Vanderbilt professor Jonathan Metzl isn’t afraid to tackle society’s most controversial issues, like guns, mass shootings, health care, race, politics and mental illness. A physician by training, he comes to these issues with a unique perspective.
Metzl, the Frederick B. Rentschler II Professor of Sociology, professor of psychiatry and professor of medicine, health and society, examines how social, economic and political forces produce polarizing health conditions and inequities and then looks for solutions.
“It often seems like issues such as guns, health care or education are issues we’re never going to agree on. But then when you talk to people on the ground, I find there’s much more agreement than you would realize and much more room for understanding and positive compromise,” Metzl said.
Intersecting health and society
Metzl leads Vanderbilt’s Center for Medicine, Health and Society, an interdisciplinary pre-health program for undergraduates and graduate students that examines big questions around health and illness in relation to matters such as race, gender and socio-economic issues.
“We’re creating an interdisciplinary environment of scholars and students who are looking not just at the best ways to treat health and illness, but also at the big questions, like why as a nation do we spend so much on health care but have relatively poor health outcomes? Or why do we have major disparities in terms of health and longevity based on income and race? Why can’t Americans agree on health care reform or health insurance?” Metzl asked.
MHS has flourished under Metzl’s leadership. The undergraduate program now has nearly 600 majors—200 students will graduate with the MHS major in May 2019. MHS students are accepted to medical school at nearly double the national average. (In 2018, the medical school acceptance rate was 43 percent nationally, 76 percent for all Vanderbilt students and 83 percent for MHS majors.) MHS now also leads a thriving master’s program in the social foundations of health.
A broad education opened Metzl’s mind to diverse issues. While he was completing medical school and residency, he took night classes and earned a degree in English literature and a master’s degree in poetry. After his medical fellowship, he went back to school and earned a Ph.D. in American studies and American history.
“I wanted to study the history of medicine and the politics of medicine,” Metzl said. “People asked me, how are you going to combine all of this? When I came to Vanderbilt, the Center for Medicine, Health and Society seemed like the place I was training for all along.”
Metzl credits his Midwestern Missouri upbringing for putting practical application to his education.
“I feel like there’s this mode of kind of talking to people directly that I really appreciate about the Midwest,” said Metzl. “Politically, the Midwest became the canary in the coal mine for what’s happened to our country over the last couple of years.”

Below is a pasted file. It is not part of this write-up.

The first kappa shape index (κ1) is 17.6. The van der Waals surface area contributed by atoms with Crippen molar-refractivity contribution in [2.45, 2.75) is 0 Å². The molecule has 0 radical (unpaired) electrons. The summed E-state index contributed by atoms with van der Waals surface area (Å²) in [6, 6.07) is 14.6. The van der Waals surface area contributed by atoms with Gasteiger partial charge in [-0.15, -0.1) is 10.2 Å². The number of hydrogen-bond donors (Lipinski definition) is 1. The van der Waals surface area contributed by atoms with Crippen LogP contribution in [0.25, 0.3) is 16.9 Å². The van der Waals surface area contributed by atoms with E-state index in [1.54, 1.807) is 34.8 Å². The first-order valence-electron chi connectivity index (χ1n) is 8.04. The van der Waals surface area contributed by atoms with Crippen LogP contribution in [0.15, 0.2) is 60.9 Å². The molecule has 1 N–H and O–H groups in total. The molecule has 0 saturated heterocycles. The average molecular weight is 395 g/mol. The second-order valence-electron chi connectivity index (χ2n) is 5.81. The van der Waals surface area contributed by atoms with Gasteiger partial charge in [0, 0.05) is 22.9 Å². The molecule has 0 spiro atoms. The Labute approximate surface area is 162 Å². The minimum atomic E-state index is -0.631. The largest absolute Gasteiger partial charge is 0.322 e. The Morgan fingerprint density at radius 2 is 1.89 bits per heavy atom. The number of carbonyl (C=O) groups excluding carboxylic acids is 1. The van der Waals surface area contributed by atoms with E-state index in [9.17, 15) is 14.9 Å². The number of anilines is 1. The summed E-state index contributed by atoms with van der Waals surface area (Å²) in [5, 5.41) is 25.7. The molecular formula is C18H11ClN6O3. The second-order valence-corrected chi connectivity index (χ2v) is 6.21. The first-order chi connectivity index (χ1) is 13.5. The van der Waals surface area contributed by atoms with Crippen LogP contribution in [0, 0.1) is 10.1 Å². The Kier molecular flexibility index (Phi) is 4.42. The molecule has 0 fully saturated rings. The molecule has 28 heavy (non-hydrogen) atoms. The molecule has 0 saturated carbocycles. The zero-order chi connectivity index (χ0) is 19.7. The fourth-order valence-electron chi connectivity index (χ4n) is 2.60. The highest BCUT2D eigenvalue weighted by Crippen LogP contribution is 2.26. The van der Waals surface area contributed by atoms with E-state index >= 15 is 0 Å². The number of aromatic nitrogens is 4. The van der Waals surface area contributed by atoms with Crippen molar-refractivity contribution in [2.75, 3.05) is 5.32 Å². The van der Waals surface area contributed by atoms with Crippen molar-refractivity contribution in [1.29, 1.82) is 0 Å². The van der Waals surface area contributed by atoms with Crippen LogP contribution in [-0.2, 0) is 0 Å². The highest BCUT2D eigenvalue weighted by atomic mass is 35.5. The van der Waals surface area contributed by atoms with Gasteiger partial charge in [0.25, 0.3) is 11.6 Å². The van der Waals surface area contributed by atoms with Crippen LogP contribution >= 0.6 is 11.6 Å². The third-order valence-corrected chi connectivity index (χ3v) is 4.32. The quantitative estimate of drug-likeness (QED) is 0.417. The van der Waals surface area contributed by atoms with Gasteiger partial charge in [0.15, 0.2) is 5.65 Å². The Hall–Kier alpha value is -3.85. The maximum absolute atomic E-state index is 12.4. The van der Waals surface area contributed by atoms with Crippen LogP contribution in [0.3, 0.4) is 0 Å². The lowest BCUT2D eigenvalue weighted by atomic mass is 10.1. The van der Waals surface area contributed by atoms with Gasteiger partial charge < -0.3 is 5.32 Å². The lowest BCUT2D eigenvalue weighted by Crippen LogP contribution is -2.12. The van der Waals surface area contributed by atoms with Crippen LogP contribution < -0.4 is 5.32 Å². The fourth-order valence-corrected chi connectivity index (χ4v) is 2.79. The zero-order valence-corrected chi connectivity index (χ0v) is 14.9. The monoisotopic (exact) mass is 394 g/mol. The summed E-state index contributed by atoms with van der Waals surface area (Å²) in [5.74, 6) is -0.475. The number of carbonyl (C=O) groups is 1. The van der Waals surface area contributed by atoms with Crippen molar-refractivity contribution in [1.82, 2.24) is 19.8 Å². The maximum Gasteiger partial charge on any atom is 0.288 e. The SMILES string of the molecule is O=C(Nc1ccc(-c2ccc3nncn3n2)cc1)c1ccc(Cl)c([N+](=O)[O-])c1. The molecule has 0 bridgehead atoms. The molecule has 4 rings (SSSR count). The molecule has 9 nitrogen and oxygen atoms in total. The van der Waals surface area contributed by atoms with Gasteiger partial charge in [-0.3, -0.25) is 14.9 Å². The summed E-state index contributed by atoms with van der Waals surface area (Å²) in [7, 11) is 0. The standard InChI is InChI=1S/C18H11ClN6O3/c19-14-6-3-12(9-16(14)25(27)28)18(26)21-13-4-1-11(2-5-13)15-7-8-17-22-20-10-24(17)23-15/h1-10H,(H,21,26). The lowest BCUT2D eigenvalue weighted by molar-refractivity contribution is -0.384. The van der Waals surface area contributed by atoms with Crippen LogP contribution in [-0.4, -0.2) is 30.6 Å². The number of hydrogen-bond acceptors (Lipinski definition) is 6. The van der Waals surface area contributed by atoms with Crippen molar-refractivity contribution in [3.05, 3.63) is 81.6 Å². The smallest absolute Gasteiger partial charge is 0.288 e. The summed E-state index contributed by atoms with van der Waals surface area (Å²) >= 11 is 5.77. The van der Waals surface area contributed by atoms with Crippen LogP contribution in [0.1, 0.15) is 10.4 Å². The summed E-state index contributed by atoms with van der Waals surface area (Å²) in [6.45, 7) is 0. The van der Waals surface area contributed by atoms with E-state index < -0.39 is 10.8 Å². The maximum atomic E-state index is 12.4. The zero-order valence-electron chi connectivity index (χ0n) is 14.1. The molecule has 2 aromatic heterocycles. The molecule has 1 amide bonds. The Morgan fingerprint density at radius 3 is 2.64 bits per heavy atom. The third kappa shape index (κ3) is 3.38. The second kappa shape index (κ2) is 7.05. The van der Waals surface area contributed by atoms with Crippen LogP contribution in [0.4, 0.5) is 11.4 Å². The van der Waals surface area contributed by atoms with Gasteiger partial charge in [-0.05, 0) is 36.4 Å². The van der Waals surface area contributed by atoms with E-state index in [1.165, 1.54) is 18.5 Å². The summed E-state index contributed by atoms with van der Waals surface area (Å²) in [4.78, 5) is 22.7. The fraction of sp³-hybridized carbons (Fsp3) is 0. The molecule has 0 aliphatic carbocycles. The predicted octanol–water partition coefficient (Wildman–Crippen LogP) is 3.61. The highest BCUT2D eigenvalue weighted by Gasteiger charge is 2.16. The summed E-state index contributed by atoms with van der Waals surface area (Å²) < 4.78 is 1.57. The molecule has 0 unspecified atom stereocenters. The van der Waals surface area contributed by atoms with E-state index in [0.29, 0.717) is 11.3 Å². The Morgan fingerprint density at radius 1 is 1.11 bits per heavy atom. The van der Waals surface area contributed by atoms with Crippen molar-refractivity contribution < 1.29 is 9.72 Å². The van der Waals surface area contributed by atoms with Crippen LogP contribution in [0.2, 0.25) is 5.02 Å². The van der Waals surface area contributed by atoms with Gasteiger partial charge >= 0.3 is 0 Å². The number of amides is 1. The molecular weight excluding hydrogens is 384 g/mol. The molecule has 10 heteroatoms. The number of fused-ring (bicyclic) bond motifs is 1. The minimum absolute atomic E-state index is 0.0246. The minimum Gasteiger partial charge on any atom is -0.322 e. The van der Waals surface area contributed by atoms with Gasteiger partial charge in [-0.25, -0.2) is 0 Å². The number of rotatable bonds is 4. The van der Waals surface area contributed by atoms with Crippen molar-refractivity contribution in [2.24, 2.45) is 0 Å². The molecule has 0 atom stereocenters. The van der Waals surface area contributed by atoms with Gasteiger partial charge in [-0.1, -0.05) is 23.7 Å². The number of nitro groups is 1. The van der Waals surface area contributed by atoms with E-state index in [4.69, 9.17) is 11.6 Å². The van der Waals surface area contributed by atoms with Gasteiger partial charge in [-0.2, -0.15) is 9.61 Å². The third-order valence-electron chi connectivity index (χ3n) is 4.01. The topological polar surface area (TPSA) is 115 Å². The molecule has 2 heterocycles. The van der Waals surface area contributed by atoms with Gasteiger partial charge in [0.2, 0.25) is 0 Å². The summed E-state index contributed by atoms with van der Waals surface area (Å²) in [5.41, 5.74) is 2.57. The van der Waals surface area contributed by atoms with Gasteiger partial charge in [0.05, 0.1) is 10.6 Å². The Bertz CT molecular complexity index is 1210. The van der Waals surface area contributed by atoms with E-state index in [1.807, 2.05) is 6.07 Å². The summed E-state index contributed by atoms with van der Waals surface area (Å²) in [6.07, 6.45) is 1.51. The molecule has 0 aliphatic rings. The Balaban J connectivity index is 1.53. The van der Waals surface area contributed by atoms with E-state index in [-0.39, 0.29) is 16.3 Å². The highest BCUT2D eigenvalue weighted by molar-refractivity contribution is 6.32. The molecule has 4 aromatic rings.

Metzl’s family, led by a child psychologist mom and physician dad, who is also an immigrant to the United States, inspired much of his mission.
“My father and his parents escaped the Holocaust just barely by slipping out of Austria. Many of our family members were killed in the Holocaust,” he said.
His three brothers are national leaders as well—two are physicians and a third is a lawyer and historian.
“There’s a long tradition of the importance of diversity and immigration in my family and the ways that immigrants can give back to society and make it better. I think that was a big driving force for us,” Metzl added.
‘Dying of Whiteness’
In his latest research—published in his book Dying of Whiteness, How the Politics of Racial Resentment is Killing America’s Heartland, Metzl went back to the Midwest to examine health implications of political choices tied to race, health care, tax cuts and guns.
“This sense of white identity and white identity politics was in some instances a more powerful driver than longevity or well-being for dictating how people behaved,” Metzl said.
He found that in very pro-gun communities, people were also putting themselves at the highest risk because he says research shows that most gun death is caused by gun suicide.
As for health care, Metzl’s research found that some people rejected policies like the Affordable Care Act, even if it could benefit them personally.
“We found something that I, to this day, found incredibly jarring. Certain people who we spoke to who had tremendous medical need rejected the possibility of getting this health insurance not because they didn’t need it medically or financially, they definitely did, but because of a bigger ideology about politics,” Metzl said.
Communication and progress
Metzl believes doing solid research, teaching and having open dialogue about these hot-button issues will ultimately lead to progress, but that a lot of work needs to be done.
“I feel like there’s so much power in the American ability to find solutions to complex problems,” he said. “But we’ve lost our ability to talk to each other and find common ground. I strongly believe that’s where our focus needs to be.”